- Combined DASAT & VAT (considered together) were even more strongly correlated (r = 0.68) with decreased glucose Rd than either fat depot considered separately
- Both TotFM (this part is unclear, from the table I think it's TotFM, from the title of the section one might imply total truncal fat) and VAT accounted for 45% of the variance in insulin sensitivity. Statistical aside: This statement is related to the degree of correlation (r = correlation coefficient). Let's use the common example of height and weight which are generally significantly correlated. If you select an adult at random and measure their height, there will be considerable variability in the result. If the r for the height weight correlation is 0.7 - made up number - then r^2 = 0.49 and we would say that 49% of the variability in weight is accounted for by its correlation to height.
- DASAT is independently associated with insulin sensitivity (r^2 = 0.51) when TotFM (again not sure if this was total truncal fat), VAT & DASAT are included in the model.
- Controlling for either TotFM+VAT or TotFM+DASAT, SASAT was not associated with insulin sensitivity.
- The strengths of association for various fat depots and insulin sensitivity were similar to those of glucose clearance and rank: VAT, DASAT > TotFM, total abdominal SAT > SASAT
- Correlations for glucose and insulin AUC (a measure of total exposure over a defined time period) were weaker. But they were similar for VAT and DASAT and both greater than SASAT which seems to follow the correlation pattern of TFM
- This pattern was repeated for fasting insulin where VAT and DASAT (r = 0.57 and 0.58 respectively) were significantly greater than for SASAT and TotFM (r = 0.26 and 0.27 respectively)
- Other parameters are shown in the table below. The pattern continues where SASAT "behaves" more similarly to TFM than do DASAT and VAT which behave similarly.
From the Discussion:
The current study was undertaken to examine the novel hypothesis that superficial and deep depots of subcutaneous abdominal adiposity, defined anatomically by a fascial plane that divides the two depots and differing in histological characteristics (22), might also differ in regard to their association with insulin resistance. The findings clearly indicate that strong differences do exist. Superficial SAT manifests a powerful relation to plasma leptin but a weak association with insulin resistance, and in these and other respects, it follows a pattern observed for thigh subcutaneous adipose tissue, a depot generally regarded as a weak determinant of insulin resistance. In contrast, the deep subcutaneous adipose tissue of the abdomen manifests a robust relation to IR and other key aspects that define the insulin resistance syndrome (e.g., blood pressure, fasting insulin, and lipids); moreover, it does so in a pattern nearly identical to that observed for visceral adiposity. Therefore, from the perspective of understanding body composition and insulin resistance, these results indicate that it is not accurate to ‘‘lump’’ these two differing adipose tissue depots into a single category, but instead it may be useful to ‘‘split’’ the depots in accord with the anatomic demarcation of the fascial plane (18).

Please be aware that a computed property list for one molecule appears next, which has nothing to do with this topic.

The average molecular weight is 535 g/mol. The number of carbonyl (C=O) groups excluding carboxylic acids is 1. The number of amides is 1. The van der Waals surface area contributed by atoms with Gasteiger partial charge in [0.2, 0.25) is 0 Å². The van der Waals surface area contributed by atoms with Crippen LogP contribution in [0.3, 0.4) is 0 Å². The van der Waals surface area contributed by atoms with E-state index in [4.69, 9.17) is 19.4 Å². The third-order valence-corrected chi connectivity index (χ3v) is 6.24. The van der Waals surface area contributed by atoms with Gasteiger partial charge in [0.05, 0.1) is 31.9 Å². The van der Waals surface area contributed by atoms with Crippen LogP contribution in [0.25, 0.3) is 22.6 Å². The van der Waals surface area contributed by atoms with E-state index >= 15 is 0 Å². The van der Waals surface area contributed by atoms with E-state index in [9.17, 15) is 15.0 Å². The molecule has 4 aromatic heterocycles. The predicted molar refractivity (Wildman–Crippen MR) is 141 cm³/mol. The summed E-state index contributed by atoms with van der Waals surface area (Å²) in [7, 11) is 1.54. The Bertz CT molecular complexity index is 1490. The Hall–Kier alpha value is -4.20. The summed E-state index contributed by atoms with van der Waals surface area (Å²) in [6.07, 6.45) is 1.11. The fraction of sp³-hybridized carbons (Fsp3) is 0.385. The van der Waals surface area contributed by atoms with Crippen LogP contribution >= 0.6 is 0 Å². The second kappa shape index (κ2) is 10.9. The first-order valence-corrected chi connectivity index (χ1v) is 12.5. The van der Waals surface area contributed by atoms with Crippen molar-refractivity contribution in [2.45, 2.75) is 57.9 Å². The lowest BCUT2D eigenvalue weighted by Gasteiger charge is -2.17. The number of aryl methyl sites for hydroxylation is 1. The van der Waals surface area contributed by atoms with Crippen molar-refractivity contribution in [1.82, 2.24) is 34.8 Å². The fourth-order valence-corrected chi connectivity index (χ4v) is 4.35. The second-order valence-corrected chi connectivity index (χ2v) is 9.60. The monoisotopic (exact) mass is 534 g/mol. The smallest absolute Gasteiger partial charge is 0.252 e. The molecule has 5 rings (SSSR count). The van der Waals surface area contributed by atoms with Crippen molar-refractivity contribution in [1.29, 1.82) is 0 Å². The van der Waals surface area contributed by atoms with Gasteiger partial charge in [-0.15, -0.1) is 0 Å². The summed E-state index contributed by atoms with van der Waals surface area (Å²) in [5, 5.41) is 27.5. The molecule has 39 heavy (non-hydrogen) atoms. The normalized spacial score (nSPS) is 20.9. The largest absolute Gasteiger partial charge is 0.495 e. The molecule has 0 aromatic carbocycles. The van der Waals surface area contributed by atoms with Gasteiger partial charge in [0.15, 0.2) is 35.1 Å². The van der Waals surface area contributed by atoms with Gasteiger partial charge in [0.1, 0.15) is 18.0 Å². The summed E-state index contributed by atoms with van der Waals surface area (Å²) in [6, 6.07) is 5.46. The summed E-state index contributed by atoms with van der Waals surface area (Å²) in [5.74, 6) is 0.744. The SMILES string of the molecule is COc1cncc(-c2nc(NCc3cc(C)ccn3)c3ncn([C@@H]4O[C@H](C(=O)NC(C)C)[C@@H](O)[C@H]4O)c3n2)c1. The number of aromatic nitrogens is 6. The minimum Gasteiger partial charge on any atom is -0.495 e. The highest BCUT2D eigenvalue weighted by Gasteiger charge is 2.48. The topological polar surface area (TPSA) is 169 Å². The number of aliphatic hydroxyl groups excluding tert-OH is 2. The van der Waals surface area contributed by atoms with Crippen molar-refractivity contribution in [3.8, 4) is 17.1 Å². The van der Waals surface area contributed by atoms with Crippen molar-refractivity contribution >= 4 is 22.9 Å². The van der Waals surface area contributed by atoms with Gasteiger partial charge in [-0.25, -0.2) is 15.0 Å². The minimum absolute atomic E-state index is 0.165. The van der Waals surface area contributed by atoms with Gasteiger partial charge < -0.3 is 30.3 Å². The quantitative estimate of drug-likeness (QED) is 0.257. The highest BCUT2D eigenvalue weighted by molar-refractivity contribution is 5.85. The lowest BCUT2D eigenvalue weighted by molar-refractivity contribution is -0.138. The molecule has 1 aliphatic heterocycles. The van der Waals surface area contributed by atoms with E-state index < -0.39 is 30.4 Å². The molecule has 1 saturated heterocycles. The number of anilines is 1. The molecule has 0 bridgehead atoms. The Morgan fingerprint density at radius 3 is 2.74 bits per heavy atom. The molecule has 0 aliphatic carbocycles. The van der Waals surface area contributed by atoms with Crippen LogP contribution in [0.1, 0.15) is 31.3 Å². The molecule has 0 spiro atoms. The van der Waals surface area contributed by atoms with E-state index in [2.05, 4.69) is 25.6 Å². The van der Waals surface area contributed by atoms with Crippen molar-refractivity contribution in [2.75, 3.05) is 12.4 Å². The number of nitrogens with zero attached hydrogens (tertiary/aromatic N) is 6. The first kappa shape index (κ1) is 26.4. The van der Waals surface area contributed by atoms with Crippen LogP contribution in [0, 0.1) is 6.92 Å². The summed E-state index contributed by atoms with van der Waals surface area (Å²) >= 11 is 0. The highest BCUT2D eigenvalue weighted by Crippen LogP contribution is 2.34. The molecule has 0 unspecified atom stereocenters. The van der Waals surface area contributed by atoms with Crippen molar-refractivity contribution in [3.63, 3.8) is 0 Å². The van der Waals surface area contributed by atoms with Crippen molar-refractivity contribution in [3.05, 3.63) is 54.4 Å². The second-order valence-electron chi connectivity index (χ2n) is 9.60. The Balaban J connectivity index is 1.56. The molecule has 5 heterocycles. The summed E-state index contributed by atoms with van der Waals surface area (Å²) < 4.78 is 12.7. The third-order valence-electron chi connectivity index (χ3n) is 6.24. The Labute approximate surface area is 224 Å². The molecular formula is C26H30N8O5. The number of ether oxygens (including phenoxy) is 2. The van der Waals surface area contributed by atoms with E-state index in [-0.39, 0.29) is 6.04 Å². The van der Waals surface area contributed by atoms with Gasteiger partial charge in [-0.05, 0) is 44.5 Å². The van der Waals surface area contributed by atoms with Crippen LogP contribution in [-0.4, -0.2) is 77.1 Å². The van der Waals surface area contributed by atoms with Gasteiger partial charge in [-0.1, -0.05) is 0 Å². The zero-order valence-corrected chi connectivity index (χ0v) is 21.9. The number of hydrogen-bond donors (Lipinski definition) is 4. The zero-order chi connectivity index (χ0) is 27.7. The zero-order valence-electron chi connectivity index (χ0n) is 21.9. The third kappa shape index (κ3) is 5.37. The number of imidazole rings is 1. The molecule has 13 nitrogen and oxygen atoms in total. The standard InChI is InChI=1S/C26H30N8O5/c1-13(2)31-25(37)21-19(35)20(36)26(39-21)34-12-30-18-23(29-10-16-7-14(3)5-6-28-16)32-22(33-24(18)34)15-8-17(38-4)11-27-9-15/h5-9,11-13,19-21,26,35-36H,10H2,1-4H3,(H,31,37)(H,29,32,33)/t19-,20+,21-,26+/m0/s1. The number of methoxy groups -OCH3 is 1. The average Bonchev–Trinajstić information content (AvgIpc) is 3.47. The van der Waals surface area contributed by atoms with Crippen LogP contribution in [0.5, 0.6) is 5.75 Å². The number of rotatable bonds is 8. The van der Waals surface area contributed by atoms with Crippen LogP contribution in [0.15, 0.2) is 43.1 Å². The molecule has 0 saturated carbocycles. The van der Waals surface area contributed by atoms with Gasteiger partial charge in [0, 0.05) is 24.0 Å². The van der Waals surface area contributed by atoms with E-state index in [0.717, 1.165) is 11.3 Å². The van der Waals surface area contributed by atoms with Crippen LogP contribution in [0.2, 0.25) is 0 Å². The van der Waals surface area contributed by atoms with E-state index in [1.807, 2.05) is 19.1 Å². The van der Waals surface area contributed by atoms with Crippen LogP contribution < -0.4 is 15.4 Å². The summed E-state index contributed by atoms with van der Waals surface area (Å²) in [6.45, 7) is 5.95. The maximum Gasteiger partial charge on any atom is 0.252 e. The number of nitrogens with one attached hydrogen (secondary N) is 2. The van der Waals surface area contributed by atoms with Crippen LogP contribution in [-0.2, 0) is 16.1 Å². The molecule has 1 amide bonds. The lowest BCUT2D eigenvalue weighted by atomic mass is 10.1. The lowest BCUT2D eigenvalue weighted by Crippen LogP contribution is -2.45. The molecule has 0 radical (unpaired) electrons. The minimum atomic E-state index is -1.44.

From a personal standpoint, I find this somewhat reassuring as I'm pretty sure that my "central adiposity" is of the superficial variety. Therefore the shift from its former location (thighs/butt) to the belly may well not have any negative health implications as the behavior of this fat is metabolically similar to that of the depots from where it shifted.